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Interpol looks to establish universally accepted electronic IDs for travelers

Apr 27, 2011 Brian Bradley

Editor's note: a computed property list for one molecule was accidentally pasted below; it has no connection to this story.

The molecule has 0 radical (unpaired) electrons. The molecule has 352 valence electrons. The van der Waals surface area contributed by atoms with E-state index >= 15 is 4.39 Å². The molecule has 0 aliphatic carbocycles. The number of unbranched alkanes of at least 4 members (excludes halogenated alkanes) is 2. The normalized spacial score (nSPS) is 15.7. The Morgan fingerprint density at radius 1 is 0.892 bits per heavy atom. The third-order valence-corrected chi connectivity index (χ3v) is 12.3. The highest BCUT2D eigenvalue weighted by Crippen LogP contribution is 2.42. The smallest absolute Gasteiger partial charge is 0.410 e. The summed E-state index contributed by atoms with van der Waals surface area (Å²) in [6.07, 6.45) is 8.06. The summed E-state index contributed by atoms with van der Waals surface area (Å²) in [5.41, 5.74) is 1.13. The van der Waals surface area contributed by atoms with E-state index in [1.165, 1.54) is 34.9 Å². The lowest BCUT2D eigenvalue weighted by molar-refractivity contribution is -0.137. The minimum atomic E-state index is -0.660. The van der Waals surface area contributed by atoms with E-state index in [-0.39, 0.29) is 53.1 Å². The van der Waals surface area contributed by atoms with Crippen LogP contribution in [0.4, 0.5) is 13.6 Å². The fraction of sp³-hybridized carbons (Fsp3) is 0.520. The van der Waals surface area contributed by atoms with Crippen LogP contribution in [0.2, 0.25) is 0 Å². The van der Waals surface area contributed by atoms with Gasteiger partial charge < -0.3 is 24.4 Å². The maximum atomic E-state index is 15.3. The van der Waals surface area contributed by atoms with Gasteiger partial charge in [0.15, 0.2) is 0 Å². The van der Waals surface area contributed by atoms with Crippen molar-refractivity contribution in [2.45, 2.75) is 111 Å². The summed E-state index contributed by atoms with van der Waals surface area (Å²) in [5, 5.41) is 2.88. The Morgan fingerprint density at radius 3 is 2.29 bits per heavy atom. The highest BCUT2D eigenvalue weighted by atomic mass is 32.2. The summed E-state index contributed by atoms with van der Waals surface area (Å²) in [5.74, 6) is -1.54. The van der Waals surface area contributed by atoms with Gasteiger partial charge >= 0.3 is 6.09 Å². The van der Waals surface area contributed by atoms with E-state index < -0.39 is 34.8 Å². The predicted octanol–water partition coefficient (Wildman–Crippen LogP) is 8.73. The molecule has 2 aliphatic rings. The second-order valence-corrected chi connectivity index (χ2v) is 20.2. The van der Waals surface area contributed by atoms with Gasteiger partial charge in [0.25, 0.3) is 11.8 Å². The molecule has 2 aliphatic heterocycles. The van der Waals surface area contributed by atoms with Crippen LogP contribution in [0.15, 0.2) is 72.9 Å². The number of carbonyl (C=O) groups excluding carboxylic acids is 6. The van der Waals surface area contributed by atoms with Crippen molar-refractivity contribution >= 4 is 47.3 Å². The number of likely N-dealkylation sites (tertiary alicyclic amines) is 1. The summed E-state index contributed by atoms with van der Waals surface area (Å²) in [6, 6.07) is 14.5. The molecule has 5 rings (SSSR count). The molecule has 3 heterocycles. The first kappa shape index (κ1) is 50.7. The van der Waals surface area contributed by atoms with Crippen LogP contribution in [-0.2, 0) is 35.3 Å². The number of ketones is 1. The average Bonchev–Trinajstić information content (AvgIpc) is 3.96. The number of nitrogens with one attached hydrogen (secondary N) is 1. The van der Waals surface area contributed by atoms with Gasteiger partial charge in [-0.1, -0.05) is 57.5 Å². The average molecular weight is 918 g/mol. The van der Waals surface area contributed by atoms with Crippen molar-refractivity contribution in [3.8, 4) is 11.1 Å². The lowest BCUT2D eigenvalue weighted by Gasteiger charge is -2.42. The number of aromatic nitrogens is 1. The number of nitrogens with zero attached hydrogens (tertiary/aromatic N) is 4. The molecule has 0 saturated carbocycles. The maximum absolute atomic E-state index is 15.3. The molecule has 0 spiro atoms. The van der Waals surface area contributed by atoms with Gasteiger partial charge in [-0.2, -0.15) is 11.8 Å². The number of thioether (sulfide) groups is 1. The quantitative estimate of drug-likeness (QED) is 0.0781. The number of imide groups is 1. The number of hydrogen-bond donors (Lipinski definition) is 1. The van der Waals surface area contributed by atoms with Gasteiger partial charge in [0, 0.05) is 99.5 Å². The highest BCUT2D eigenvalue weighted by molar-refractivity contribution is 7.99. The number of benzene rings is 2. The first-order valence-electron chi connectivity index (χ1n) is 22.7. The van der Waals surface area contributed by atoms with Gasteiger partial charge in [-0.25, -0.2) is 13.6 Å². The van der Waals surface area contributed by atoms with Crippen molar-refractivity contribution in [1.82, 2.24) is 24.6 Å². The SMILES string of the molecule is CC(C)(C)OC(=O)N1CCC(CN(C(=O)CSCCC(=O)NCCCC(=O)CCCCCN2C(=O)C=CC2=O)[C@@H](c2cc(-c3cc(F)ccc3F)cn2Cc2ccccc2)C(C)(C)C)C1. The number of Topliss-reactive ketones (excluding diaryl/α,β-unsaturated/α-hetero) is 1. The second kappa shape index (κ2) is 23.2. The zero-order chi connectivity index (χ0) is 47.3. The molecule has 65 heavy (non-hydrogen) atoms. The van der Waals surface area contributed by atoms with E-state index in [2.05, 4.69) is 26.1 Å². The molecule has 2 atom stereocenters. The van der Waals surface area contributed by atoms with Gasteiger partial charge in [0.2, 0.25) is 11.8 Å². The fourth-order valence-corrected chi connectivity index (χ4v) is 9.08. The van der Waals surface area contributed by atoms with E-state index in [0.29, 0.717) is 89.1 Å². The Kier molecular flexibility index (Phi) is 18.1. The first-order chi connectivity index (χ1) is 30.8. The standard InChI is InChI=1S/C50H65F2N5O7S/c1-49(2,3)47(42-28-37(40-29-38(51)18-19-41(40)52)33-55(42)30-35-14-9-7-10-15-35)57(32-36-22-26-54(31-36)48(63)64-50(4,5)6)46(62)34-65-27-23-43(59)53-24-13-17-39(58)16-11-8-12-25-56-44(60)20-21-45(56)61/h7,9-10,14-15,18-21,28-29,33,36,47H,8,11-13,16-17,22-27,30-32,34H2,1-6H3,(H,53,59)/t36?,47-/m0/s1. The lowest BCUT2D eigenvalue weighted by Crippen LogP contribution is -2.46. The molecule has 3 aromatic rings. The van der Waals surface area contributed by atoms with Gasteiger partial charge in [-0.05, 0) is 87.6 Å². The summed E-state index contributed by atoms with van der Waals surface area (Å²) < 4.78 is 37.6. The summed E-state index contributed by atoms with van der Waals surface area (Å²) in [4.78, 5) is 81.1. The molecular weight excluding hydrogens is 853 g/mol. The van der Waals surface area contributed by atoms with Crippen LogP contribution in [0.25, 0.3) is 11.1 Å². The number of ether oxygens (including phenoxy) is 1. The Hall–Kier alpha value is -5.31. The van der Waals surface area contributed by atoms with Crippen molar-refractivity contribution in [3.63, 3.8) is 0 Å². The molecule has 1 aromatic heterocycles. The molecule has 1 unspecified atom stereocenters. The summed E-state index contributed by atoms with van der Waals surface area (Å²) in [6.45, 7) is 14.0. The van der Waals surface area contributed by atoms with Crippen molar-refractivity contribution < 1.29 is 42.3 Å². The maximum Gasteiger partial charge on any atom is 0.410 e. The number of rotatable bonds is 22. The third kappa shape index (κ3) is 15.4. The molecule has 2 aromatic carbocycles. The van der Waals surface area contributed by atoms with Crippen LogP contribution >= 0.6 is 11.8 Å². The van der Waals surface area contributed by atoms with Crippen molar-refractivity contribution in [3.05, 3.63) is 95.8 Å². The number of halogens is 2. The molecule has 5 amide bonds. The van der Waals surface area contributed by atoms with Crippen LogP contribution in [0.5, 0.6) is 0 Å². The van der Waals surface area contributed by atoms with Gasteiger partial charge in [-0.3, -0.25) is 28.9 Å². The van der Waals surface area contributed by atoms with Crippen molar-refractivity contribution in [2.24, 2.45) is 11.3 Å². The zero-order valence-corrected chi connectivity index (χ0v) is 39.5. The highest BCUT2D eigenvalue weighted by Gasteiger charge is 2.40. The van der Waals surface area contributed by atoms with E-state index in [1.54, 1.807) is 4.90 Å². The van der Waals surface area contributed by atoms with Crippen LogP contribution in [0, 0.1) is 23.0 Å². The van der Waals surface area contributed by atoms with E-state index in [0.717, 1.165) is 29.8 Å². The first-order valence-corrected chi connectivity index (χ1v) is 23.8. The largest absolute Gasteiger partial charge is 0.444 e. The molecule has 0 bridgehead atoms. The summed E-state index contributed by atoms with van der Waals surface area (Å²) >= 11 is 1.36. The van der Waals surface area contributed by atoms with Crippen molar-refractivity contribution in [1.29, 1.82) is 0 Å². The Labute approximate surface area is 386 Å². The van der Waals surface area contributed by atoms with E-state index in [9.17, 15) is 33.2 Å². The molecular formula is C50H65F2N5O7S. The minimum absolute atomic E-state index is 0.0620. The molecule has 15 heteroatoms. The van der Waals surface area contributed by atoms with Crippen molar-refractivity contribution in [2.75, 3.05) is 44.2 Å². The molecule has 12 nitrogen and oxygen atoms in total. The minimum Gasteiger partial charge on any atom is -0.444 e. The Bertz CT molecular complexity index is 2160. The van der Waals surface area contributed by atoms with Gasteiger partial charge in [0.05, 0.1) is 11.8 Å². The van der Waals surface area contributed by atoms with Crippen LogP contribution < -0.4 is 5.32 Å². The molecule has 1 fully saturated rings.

According to TGDaily, Interpol is attempting to introduce an ubiquitous electronic ID card for worldwide travelers, which could replace burdensome verification documents. The comprehensive card will likely include biometric data for each individual, including DNA and fingerprints, which would be uploaded into a global database, the news source adds. According to Third Factor, biometrics show vast potential in the identity verification process. Enabling the technology on mobile devices could take away the need for people to verify their identity at fixed locations. A credential could be stored in the traveler's phone and confirmed via facial recognition, fingerprint or voice. "If countries were to issue work and residence permits in an e-ID format that satisfied common standards internationally, then both the migrant workers and the countries themselves would benefit because efficiencies would improve, security at the national and global level would improve, and corruption would be reduced," Richard Noble, Interpol Secretary General, explained to TGDaily. Noble believes Interpol is the most logical choice to handle e-IDs, since it already helps member countries screen the documents of international air travelers more than 1.5 billion times each year, notes the media outlet.